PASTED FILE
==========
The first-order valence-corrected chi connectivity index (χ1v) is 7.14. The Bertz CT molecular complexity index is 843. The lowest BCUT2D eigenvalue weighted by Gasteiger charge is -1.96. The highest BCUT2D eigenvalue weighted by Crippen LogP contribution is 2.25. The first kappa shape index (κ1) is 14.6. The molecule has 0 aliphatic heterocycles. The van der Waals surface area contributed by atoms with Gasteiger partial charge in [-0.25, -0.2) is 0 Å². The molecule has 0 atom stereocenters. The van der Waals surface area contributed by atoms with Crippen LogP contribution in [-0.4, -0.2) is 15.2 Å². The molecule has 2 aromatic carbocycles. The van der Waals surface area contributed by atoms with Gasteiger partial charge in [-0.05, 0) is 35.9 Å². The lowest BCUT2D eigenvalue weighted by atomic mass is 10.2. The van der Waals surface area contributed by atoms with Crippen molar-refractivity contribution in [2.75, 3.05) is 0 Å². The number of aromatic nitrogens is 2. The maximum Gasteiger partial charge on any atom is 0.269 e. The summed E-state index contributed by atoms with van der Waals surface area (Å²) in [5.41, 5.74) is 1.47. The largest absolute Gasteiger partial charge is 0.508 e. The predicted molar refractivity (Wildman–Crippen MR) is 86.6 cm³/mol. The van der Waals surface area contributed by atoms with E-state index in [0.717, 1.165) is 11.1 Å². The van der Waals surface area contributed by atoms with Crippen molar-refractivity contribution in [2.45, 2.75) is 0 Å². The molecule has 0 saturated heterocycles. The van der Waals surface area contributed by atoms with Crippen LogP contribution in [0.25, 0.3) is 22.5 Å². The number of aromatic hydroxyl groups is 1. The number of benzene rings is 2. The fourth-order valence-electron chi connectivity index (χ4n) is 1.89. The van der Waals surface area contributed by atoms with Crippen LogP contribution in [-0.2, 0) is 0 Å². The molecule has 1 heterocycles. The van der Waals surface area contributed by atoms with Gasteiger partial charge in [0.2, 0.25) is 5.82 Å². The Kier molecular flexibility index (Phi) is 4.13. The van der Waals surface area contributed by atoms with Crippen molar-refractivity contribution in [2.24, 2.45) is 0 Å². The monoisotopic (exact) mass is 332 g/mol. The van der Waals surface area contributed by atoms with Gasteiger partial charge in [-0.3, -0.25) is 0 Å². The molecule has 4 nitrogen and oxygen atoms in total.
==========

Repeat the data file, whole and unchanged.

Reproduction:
The first-order valence-corrected chi connectivity index (χ1v) is 7.14. The Bertz CT molecular complexity index is 843. The lowest BCUT2D eigenvalue weighted by Gasteiger charge is -1.96. The highest BCUT2D eigenvalue weighted by Crippen LogP contribution is 2.25. The first kappa shape index (κ1) is 14.6. The molecule has 0 aliphatic heterocycles. The van der Waals surface area contributed by atoms with Gasteiger partial charge in [-0.25, -0.2) is 0 Å². The molecule has 0 atom stereocenters. The van der Waals surface area contributed by atoms with Crippen LogP contribution in [-0.4, -0.2) is 15.2 Å². The molecule has 2 aromatic carbocycles. The van der Waals surface area contributed by atoms with Gasteiger partial charge in [-0.05, 0) is 35.9 Å². The lowest BCUT2D eigenvalue weighted by atomic mass is 10.2. The van der Waals surface area contributed by atoms with Crippen molar-refractivity contribution in [2.75, 3.05) is 0 Å². The number of aromatic nitrogens is 2. The maximum Gasteiger partial charge on any atom is 0.269 e. The summed E-state index contributed by atoms with van der Waals surface area (Å²) in [5.41, 5.74) is 1.47. The largest absolute Gasteiger partial charge is 0.508 e. The predicted molar refractivity (Wildman–Crippen MR) is 86.6 cm³/mol. The van der Waals surface area contributed by atoms with E-state index in [0.717, 1.165) is 11.1 Å². The van der Waals surface area contributed by atoms with Crippen molar-refractivity contribution in [2.45, 2.75) is 0 Å². The molecule has 0 saturated heterocycles. The van der Waals surface area contributed by atoms with Crippen LogP contribution in [0.25, 0.3) is 22.5 Å². The number of aromatic hydroxyl groups is 1. The number of benzene rings is 2. The fourth-order valence-electron chi connectivity index (χ4n) is 1.89. The van der Waals surface area contributed by atoms with Crippen LogP contribution in [-0.2, 0) is 0 Å². The molecule has 1 heterocycles. The van der Waals surface area contributed by atoms with Gasteiger partial charge in [0.2, 0.25) is 5.82 Å². The Kier molecular flexibility index (Phi) is 4.13. The van der Waals surface area contributed by atoms with Crippen molar-refractivity contribution in [2.24, 2.45) is 0 Å². The monoisotopic (exact) mass is 332 g/mol. The van der Waals surface area contributed by atoms with Gasteiger partial charge in [-0.3, -0.25) is 0 Å². The molecule has 4 nitrogen and oxygen atoms in total.